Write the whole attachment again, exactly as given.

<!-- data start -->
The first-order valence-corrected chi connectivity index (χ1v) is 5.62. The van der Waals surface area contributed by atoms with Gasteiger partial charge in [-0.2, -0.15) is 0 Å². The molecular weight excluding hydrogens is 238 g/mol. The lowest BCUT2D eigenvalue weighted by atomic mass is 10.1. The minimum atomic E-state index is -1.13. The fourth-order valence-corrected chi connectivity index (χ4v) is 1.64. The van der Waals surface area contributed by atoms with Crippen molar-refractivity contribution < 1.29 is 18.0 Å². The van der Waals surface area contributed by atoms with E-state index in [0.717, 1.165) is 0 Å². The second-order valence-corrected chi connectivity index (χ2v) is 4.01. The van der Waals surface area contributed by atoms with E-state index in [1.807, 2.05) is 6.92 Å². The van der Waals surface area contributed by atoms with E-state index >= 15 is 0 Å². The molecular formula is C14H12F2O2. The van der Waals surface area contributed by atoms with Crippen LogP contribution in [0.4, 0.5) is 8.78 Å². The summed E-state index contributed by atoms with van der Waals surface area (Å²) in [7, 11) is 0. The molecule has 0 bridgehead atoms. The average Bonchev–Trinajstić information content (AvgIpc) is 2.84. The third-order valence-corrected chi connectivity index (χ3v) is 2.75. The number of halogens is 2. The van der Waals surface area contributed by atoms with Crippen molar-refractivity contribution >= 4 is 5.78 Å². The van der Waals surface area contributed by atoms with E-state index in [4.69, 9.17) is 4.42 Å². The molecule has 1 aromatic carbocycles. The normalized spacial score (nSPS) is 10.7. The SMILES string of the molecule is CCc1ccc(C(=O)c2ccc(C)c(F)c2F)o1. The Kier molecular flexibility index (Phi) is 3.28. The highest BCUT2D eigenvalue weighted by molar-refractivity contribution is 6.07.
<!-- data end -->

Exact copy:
The first-order valence-corrected chi connectivity index (χ1v) is 5.62. The van der Waals surface area contributed by atoms with Gasteiger partial charge in [-0.2, -0.15) is 0 Å². The molecular weight excluding hydrogens is 238 g/mol. The lowest BCUT2D eigenvalue weighted by atomic mass is 10.1. The minimum atomic E-state index is -1.13. The fourth-order valence-corrected chi connectivity index (χ4v) is 1.64. The van der Waals surface area contributed by atoms with Crippen molar-refractivity contribution < 1.29 is 18.0 Å². The van der Waals surface area contributed by atoms with E-state index in [0.717, 1.165) is 0 Å². The second-order valence-corrected chi connectivity index (χ2v) is 4.01. The van der Waals surface area contributed by atoms with E-state index in [1.807, 2.05) is 6.92 Å². The van der Waals surface area contributed by atoms with E-state index >= 15 is 0 Å². The molecular formula is C14H12F2O2. The van der Waals surface area contributed by atoms with Crippen LogP contribution in [0.4, 0.5) is 8.78 Å². The summed E-state index contributed by atoms with van der Waals surface area (Å²) in [7, 11) is 0. The molecule has 0 bridgehead atoms. The average Bonchev–Trinajstić information content (AvgIpc) is 2.84. The third-order valence-corrected chi connectivity index (χ3v) is 2.75. The number of halogens is 2. The van der Waals surface area contributed by atoms with Crippen molar-refractivity contribution >= 4 is 5.78 Å². The van der Waals surface area contributed by atoms with E-state index in [4.69, 9.17) is 4.42 Å². The molecule has 1 aromatic carbocycles. The normalized spacial score (nSPS) is 10.7. The SMILES string of the molecule is CCc1ccc(C(=O)c2ccc(C)c(F)c2F)o1. The Kier molecular flexibility index (Phi) is 3.28. The highest BCUT2D eigenvalue weighted by molar-refractivity contribution is 6.07.